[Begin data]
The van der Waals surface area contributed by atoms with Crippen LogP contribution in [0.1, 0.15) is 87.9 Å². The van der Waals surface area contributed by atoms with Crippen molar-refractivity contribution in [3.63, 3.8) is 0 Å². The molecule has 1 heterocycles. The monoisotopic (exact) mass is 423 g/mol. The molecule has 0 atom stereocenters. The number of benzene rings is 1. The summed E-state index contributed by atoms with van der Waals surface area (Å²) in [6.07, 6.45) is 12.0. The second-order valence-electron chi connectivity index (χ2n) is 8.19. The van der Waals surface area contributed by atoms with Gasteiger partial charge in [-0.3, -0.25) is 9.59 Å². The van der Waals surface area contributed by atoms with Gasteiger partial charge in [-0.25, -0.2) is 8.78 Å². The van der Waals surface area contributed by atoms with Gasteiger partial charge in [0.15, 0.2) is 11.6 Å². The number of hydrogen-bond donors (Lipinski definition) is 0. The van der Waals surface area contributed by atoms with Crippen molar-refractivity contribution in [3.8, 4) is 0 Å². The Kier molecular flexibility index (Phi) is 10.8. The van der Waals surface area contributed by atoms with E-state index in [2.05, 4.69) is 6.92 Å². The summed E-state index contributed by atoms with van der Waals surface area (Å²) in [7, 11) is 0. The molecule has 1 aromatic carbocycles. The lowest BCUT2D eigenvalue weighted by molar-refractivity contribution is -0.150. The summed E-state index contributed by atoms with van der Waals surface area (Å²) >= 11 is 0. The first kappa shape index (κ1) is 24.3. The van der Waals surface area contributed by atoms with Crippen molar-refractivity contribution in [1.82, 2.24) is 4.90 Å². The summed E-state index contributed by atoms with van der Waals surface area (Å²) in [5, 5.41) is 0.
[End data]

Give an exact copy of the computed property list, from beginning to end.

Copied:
The van der Waals surface area contributed by atoms with Crippen LogP contribution in [0.1, 0.15) is 87.9 Å². The van der Waals surface area contributed by atoms with Crippen molar-refractivity contribution in [3.63, 3.8) is 0 Å². The molecule has 1 heterocycles. The monoisotopic (exact) mass is 423 g/mol. The molecule has 0 atom stereocenters. The number of benzene rings is 1. The summed E-state index contributed by atoms with van der Waals surface area (Å²) in [6.07, 6.45) is 12.0. The second-order valence-electron chi connectivity index (χ2n) is 8.19. The van der Waals surface area contributed by atoms with Gasteiger partial charge in [-0.3, -0.25) is 9.59 Å². The van der Waals surface area contributed by atoms with Gasteiger partial charge in [-0.25, -0.2) is 8.78 Å². The van der Waals surface area contributed by atoms with Gasteiger partial charge in [0.15, 0.2) is 11.6 Å². The number of hydrogen-bond donors (Lipinski definition) is 0. The van der Waals surface area contributed by atoms with Crippen molar-refractivity contribution in [3.8, 4) is 0 Å². The Kier molecular flexibility index (Phi) is 10.8. The van der Waals surface area contributed by atoms with E-state index in [2.05, 4.69) is 6.92 Å². The summed E-state index contributed by atoms with van der Waals surface area (Å²) in [7, 11) is 0. The molecule has 1 aromatic carbocycles. The lowest BCUT2D eigenvalue weighted by molar-refractivity contribution is -0.150. The summed E-state index contributed by atoms with van der Waals surface area (Å²) >= 11 is 0. The first kappa shape index (κ1) is 24.3. The van der Waals surface area contributed by atoms with Crippen molar-refractivity contribution in [1.82, 2.24) is 4.90 Å². The summed E-state index contributed by atoms with van der Waals surface area (Å²) in [5, 5.41) is 0.